The F-35A’s helmet shell is custom molded in extremely lightweight carbon fiber composite reinforced with additional high strength, lightweight materials. Even with the Rockwell-Collins Gen III Helmet Mounted Display System and life support equipment the helmet feels lighter to hold than any previous flight helmet, a major advantage in reducing crew fatigue and improving response.

“It’s not just a helmet, it’s an integrated display that functions with the sensor system to provide a level of control and situational awareness that has never been available to any pilot before.” Major Andreotta told us. “It is easy to get used to since it is scaleable, you can call up capability as you need it, and not use it when you don’t.”

The F-35A Heritage Flight Team brought their own announcer to the show along with Master Sgt. Ed De Leon and the rest of the support team.

Throughout the weekend demo the Air Force maintained a tent in the show venue where spectators could meet Master Sgt. Ed De Leon Jr., the F-35A Lightning II Heritage Flight team chief from the 56th Fighter Wing, Luke Air Force Base, Arizona along with both F-35A pilots and other personnel supporting the flight demonstration.

The F-35 Heritage Flight Team wore these two distinctive patches throughout the show weekend.

The flight demonstration profile on each day featured the P-51 Mustang taking off from the show venue on Lake Erie at Burke Lakefront Airport, performing a brief solo display then exiting the demonstration box for the arrival of the F-22 Raptor Demonstration Team who also performed a solo flight demo but flew out of Cleveland Hopkins International Airport, several miles away, where the F-35A demo team was also parked.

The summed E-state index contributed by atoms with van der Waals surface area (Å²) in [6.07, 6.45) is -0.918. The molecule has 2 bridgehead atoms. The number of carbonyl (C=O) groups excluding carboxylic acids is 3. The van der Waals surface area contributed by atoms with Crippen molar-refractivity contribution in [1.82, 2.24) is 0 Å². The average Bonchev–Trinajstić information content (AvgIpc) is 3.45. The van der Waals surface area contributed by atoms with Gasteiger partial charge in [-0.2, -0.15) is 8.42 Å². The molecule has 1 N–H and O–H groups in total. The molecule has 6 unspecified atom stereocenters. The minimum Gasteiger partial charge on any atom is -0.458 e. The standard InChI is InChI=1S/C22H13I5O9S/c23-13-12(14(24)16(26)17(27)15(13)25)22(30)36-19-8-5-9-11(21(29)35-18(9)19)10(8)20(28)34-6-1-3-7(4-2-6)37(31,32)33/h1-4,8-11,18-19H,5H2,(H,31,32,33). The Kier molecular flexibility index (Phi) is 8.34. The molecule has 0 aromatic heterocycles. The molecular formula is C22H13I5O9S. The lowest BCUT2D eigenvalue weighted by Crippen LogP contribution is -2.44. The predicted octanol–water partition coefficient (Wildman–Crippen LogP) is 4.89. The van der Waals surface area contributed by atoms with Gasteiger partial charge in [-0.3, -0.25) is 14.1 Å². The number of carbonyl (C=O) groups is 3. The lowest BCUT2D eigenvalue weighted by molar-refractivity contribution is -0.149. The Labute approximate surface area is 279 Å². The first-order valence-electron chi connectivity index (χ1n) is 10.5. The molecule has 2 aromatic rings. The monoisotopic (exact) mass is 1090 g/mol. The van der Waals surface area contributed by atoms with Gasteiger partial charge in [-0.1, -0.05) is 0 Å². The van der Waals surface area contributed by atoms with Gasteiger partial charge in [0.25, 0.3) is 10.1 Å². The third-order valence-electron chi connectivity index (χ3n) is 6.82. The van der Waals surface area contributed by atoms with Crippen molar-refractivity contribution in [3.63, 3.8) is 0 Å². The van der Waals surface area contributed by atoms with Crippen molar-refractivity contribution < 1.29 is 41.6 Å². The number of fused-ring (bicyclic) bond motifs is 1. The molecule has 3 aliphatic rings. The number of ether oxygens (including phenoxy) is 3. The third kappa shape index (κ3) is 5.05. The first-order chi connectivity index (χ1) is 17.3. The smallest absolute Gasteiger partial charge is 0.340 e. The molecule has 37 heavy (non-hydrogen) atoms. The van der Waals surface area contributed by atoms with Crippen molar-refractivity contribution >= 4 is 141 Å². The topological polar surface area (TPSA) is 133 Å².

A striking formation and a beautiful study in the evolution of the combat aircraft.

The F-35A typically entered the demonstration box airspace from the left (west) of show center and performed a slow pass in review followed by a high performance turn during which the aircraft exceeded 90-degree bank angle. These passes provided excellent views of the F-35A in profile and plan form views from both the top and bottom of the aircraft, giving photographers and spectators a truly remarkable insight into the future of military aviation technology.

The Heritage Flight formation closed with a dramatic overhead pass at show center from the rear with a formation break as the aircraft exited out over Lake Erie. Following the break each aircraft made two solo review passes in the high performance regime.

Following the entrance pass and introduction of the F-35A by the team announcer the aircraft formed up with the F-22 and P-51 behind the demonstration box and entered again from the right of show center. There were usually two passes, one at a slightly greater distance initially with the subsequent pass flying closer to the crowd line to afford better views and photos.


The Cleveland National Airshow U.S. Air Force F-35A Heritage Flight Demonstration was three days of truly remarkable aviation history before our eyes. Most spectators got their first look at the F-35A at this demonstration and it was apparent the massive crowd of over 100,000 airshow spectators was excited about seeing the F-35A for the first time. While the demonstration itself did not include aerobatics now common with the older F-22 Raptor demo team, the F-35A put on an exciting show that only begins to hint at future successes of the overall F-35 Joint Strike Fighter program, a massive program still at its beginning.

f35_250 correspondent Tom Demerly with U.S. Air Force F-35A Heritage Flight Team Demo Pilot Major Will “D-Rail” Andreotta at the Cleveland National Airshow in Ohio. Photo: Jan Mack.